Daubert was modest, polite, and well loved around baseball. He also was one of the best hitters and first basemen in baseball. He also was very adamant about money. Daubert had gone from $5,000 to $9,000 a year in salary. When the major leagues shortened the 1918 season and tried to prorate salaries, Daubert sued Ebbets for the unpaid balance ($2,150) and got most of it in a settlement.
Furious at this, Ebbets at first sniped at Daubert in the press and called him an ingrate. Many people who had known Ebbets for years were not that surprised at what was happening with Daubert. Ebbets had started off his career as a money counter with the Dodgers, and was known to drive a hard bargain with his players at contract time. But everyone was surprised when Ebbets took a complete fit and traded Daubert to Cincinnati before the start of the 1919 season.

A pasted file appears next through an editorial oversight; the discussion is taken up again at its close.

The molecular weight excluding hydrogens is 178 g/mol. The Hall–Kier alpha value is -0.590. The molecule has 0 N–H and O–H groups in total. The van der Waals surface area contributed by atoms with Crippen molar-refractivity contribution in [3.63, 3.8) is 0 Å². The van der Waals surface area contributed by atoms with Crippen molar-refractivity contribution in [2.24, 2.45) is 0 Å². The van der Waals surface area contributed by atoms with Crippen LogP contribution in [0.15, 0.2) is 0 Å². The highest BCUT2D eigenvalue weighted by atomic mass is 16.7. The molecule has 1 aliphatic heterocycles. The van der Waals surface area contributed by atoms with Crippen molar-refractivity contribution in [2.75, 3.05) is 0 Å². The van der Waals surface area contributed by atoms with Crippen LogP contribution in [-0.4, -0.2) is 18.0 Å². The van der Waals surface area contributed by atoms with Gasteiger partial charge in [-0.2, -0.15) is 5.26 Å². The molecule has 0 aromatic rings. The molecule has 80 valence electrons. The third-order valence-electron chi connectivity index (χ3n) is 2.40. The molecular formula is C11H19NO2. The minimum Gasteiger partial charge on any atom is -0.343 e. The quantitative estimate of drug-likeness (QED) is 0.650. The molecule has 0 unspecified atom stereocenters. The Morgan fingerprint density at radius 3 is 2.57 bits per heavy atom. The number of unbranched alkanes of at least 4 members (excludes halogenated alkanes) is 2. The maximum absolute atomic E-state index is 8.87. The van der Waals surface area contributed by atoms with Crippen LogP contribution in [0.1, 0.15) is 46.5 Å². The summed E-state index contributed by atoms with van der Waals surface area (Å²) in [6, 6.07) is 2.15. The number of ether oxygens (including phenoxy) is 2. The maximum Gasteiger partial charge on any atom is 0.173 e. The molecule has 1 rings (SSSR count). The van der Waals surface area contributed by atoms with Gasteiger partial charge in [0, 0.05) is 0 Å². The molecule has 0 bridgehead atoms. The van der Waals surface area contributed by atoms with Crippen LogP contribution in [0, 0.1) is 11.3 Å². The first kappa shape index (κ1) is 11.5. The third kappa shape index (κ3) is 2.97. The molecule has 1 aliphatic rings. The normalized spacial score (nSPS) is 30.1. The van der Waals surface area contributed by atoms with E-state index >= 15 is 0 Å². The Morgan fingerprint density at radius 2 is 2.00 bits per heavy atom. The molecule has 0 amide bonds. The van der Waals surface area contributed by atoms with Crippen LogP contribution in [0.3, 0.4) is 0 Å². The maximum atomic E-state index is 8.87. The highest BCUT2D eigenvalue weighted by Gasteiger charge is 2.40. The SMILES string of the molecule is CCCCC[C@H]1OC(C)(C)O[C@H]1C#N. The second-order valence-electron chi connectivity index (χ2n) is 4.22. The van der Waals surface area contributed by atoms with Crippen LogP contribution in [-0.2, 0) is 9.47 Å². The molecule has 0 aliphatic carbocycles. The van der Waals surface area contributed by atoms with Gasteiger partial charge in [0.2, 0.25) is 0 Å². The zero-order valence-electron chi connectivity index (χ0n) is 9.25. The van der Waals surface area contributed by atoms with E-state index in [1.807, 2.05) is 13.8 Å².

Daubert helped lead the Reds to a pennant and a World Championship over the Black Sox. Ebbets, after seeing his Robins win one more pennant in 1920, died from heart disease in 1925.